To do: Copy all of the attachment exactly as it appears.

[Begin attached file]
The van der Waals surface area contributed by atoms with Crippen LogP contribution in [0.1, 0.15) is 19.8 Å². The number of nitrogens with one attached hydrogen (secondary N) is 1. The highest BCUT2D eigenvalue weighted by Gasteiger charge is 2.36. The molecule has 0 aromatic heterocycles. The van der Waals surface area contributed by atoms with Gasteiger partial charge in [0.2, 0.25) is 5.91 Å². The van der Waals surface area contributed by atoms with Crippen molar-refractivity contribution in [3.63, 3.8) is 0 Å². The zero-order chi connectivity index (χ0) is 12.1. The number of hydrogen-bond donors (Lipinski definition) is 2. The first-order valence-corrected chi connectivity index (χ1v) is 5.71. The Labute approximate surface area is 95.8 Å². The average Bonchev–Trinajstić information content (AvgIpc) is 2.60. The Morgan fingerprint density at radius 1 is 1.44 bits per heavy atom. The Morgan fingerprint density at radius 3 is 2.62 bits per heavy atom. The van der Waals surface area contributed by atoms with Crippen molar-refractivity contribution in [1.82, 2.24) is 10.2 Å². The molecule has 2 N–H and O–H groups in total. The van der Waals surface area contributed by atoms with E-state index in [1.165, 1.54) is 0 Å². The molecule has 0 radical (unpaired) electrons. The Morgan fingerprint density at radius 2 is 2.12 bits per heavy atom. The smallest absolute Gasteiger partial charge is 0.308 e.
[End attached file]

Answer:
The van der Waals surface area contributed by atoms with Crippen LogP contribution in [0.1, 0.15) is 19.8 Å². The number of nitrogens with one attached hydrogen (secondary N) is 1. The highest BCUT2D eigenvalue weighted by Gasteiger charge is 2.36. The molecule has 0 aromatic heterocycles. The van der Waals surface area contributed by atoms with Gasteiger partial charge in [0.2, 0.25) is 5.91 Å². The van der Waals surface area contributed by atoms with Crippen molar-refractivity contribution in [3.63, 3.8) is 0 Å². The zero-order chi connectivity index (χ0) is 12.1. The number of hydrogen-bond donors (Lipinski definition) is 2. The first-order valence-corrected chi connectivity index (χ1v) is 5.71. The Labute approximate surface area is 95.8 Å². The average Bonchev–Trinajstić information content (AvgIpc) is 2.60. The Morgan fingerprint density at radius 1 is 1.44 bits per heavy atom. The Morgan fingerprint density at radius 3 is 2.62 bits per heavy atom. The van der Waals surface area contributed by atoms with Crippen molar-refractivity contribution in [1.82, 2.24) is 10.2 Å². The molecule has 2 N–H and O–H groups in total. The van der Waals surface area contributed by atoms with E-state index in [1.165, 1.54) is 0 Å². The molecule has 0 radical (unpaired) electrons. The Morgan fingerprint density at radius 2 is 2.12 bits per heavy atom. The smallest absolute Gasteiger partial charge is 0.308 e.